A contentious Dan Murphy’s megastore close to Aboriginal communities in Darwin has been given the green light despite five-years of firm opposition from community leaders and Aboriginal health organisations.

After community consultation and agreeing to move the proposed megastore just 1.4 kilometres away from three dry communities (Bagot, Kulaluk and Minmarama Park), Woolworths’ application to build the bottle shop was approved by the NT Liquor Commission in December.

However, peak community organisations Aboriginal Medical Services Alliance Northern Territory (AMSANT), Northern Territory Council of Social Service (NTCOSS) and Danila Dilba Health Service have slammed Woolworths claims of meaningful consultation after Dan Murphy’s parent company Endeavour Group – which is owned by Woolworths – established an independent panel to review health concerns and stakeholder engagement.

In a media release, the CEO of Danila Dilba Health Service, Olga Havnen said, “ultimately Woolworths needs to be held accountable for their lack of genuine engagement to consider the devastating public health issues that will arise from this megastore.”

Chief Executive Officer of AMSANT, John Paterson said, “If there was a genuine commitment to engaging with peak Aboriginal health bodies and other Aboriginal organisations the Woolworths Group, not Endeavor Drinks Group, should facilitate a meaningful dialogue. Instead, they have largely ignored the serious health concerns raised and the call to withdraw their application of this megastore in Darwin.”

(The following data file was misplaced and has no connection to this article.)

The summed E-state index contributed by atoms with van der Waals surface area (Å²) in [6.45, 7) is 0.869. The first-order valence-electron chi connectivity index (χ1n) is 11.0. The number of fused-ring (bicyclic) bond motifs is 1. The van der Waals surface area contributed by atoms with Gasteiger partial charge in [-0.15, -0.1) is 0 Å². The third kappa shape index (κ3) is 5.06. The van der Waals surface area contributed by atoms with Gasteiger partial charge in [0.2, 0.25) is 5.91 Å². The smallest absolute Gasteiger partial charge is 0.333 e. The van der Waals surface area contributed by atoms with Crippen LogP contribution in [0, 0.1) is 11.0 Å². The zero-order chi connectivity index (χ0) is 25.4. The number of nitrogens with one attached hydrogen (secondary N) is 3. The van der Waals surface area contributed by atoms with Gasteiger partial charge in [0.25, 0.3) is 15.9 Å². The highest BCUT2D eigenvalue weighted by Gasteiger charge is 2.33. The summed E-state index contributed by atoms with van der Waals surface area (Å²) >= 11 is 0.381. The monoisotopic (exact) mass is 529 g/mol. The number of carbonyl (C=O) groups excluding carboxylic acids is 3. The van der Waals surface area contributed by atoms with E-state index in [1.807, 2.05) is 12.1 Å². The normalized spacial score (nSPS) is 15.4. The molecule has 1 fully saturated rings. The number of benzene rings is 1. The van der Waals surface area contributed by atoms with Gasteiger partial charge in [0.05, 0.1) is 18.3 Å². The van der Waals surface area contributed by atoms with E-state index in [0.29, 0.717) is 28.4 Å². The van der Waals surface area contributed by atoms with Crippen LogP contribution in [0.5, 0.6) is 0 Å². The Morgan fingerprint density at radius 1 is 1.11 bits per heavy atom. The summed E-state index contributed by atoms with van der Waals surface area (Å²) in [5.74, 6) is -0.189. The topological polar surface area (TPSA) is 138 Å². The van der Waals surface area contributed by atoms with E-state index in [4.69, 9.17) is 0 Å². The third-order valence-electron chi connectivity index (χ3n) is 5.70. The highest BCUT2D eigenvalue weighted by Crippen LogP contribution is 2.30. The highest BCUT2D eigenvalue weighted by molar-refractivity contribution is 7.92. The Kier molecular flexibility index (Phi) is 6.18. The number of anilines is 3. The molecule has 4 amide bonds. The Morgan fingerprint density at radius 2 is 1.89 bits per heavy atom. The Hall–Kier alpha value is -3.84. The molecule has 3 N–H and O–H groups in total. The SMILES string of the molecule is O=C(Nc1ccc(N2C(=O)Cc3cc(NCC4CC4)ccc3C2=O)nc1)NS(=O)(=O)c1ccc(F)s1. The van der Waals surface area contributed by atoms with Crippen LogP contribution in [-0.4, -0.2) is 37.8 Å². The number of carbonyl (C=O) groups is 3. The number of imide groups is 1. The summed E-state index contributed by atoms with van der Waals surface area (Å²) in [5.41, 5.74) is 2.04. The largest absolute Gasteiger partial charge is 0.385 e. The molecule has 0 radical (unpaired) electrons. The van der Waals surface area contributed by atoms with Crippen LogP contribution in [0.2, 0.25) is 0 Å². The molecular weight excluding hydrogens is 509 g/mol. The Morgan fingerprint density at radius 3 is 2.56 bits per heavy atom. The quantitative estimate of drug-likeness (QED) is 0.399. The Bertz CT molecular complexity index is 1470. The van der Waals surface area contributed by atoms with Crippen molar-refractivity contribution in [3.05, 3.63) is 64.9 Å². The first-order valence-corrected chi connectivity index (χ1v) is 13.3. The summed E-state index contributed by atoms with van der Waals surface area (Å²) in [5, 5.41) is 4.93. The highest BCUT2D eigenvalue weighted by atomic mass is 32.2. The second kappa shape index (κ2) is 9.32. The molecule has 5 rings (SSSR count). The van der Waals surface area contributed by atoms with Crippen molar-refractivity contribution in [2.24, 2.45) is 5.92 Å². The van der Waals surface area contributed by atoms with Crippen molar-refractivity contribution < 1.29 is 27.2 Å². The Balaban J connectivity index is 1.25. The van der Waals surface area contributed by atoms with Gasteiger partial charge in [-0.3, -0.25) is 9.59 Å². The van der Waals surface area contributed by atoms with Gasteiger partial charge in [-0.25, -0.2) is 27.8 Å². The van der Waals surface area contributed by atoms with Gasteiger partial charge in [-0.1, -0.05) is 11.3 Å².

“This is a refusal by Woolworths to engage on important public health issues and knowingly ignoring the disastrous effects of alcohol in the NT. Danila Dilba, AMSANT and NTCOSS continue to wait for the decision-makers, Woolworths, to adopt an ethical stance and talk to peak health bodies in the NT about putting public health ahead of profits,” he said.

Endeavour Group say they have engaged extensively with the three dry communities over the years and acknowledge that Elders from Bagot community are opposed to the development but say the Kulaluk and Minmarama Park communities have publicly expressed their support for the application.

In a video provided by Endeavor Group to SBS News, Helen Secretary, Chairperson of the Gwalwa Daraniki Association that administers the Kulaluk and Minmarama Park communities spoke in support for the store.

“While I feel that the people from the rest of Australia are objecting this, they have no right to speak for us.

“These are our lands, Darwin is Larakia land, and we are the Traditional Owners of this land and we have our own voice,” she said.

John Paterson told SBS News the construction has divided the community, “to me personally, it reminds me of the colonisers of this country.”

“It’s wedging Aboriginal groups against each other. This is the game that they’re good at, big corporates, they love it, and we’re calling on them to cease it.

“Take a social conscience in all of this and listen to the Aboriginal leadership here in the Northern Territory and withdraw your application now.”

Endeavour Group have said no construction will take place until the independent review of the consultation process is complete, which is expected in March.